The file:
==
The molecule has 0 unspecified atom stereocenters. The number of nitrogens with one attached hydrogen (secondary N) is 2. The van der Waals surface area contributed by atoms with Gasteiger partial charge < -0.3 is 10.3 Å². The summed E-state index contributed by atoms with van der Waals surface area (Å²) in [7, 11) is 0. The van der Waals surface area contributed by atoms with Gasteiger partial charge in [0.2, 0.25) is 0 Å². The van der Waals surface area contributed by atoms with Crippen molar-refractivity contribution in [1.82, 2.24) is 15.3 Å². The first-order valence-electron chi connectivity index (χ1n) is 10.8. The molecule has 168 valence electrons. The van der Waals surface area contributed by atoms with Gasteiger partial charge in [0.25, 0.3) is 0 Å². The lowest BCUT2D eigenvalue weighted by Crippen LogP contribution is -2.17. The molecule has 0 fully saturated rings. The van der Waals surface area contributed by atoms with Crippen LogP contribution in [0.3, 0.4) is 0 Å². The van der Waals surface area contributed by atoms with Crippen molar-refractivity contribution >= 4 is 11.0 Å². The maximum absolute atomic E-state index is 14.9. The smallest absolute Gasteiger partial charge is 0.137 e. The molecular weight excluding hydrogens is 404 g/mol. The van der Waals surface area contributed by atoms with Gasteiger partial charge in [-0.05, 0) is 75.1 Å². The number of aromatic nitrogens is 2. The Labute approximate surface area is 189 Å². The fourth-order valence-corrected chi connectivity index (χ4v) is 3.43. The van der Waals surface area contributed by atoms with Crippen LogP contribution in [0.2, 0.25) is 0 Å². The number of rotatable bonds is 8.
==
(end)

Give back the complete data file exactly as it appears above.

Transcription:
The molecule has 0 unspecified atom stereocenters. The number of nitrogens with one attached hydrogen (secondary N) is 2. The van der Waals surface area contributed by atoms with Gasteiger partial charge < -0.3 is 10.3 Å². The summed E-state index contributed by atoms with van der Waals surface area (Å²) in [7, 11) is 0. The van der Waals surface area contributed by atoms with Gasteiger partial charge in [0.2, 0.25) is 0 Å². The van der Waals surface area contributed by atoms with Crippen molar-refractivity contribution in [1.82, 2.24) is 15.3 Å². The first-order valence-electron chi connectivity index (χ1n) is 10.8. The molecule has 168 valence electrons. The van der Waals surface area contributed by atoms with Gasteiger partial charge in [0.25, 0.3) is 0 Å². The lowest BCUT2D eigenvalue weighted by Crippen LogP contribution is -2.17. The molecule has 0 fully saturated rings. The van der Waals surface area contributed by atoms with Crippen LogP contribution in [0.3, 0.4) is 0 Å². The van der Waals surface area contributed by atoms with Crippen molar-refractivity contribution >= 4 is 11.0 Å². The maximum absolute atomic E-state index is 14.9. The smallest absolute Gasteiger partial charge is 0.137 e. The molecular weight excluding hydrogens is 404 g/mol. The van der Waals surface area contributed by atoms with Gasteiger partial charge in [-0.05, 0) is 75.1 Å². The number of aromatic nitrogens is 2. The Labute approximate surface area is 189 Å². The fourth-order valence-corrected chi connectivity index (χ4v) is 3.43. The van der Waals surface area contributed by atoms with Crippen LogP contribution in [0.2, 0.25) is 0 Å². The number of rotatable bonds is 8.